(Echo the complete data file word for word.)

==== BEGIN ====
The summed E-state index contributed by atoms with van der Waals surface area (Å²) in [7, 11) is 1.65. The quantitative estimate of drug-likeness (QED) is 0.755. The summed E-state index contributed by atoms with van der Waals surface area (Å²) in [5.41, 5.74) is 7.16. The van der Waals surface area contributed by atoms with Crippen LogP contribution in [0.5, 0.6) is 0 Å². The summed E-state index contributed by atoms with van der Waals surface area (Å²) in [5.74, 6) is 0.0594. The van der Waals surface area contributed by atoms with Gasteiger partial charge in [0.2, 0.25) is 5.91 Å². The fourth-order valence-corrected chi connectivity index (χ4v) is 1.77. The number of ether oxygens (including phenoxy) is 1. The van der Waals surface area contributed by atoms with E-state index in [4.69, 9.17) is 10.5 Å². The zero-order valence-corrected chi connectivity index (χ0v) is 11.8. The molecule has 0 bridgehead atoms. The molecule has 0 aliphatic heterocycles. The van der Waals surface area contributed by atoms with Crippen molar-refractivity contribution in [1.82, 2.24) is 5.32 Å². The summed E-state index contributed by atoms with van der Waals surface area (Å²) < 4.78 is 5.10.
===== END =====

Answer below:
The summed E-state index contributed by atoms with van der Waals surface area (Å²) in [7, 11) is 1.65. The quantitative estimate of drug-likeness (QED) is 0.755. The summed E-state index contributed by atoms with van der Waals surface area (Å²) in [5.41, 5.74) is 7.16. The van der Waals surface area contributed by atoms with Crippen LogP contribution in [0.5, 0.6) is 0 Å². The summed E-state index contributed by atoms with van der Waals surface area (Å²) in [5.74, 6) is 0.0594. The van der Waals surface area contributed by atoms with Gasteiger partial charge in [0.2, 0.25) is 5.91 Å². The fourth-order valence-corrected chi connectivity index (χ4v) is 1.77. The number of ether oxygens (including phenoxy) is 1. The van der Waals surface area contributed by atoms with E-state index in [4.69, 9.17) is 10.5 Å². The zero-order valence-corrected chi connectivity index (χ0v) is 11.8. The molecule has 0 bridgehead atoms. The molecule has 0 aliphatic heterocycles. The van der Waals surface area contributed by atoms with Crippen molar-refractivity contribution in [1.82, 2.24) is 5.32 Å². The summed E-state index contributed by atoms with van der Waals surface area (Å²) < 4.78 is 5.10.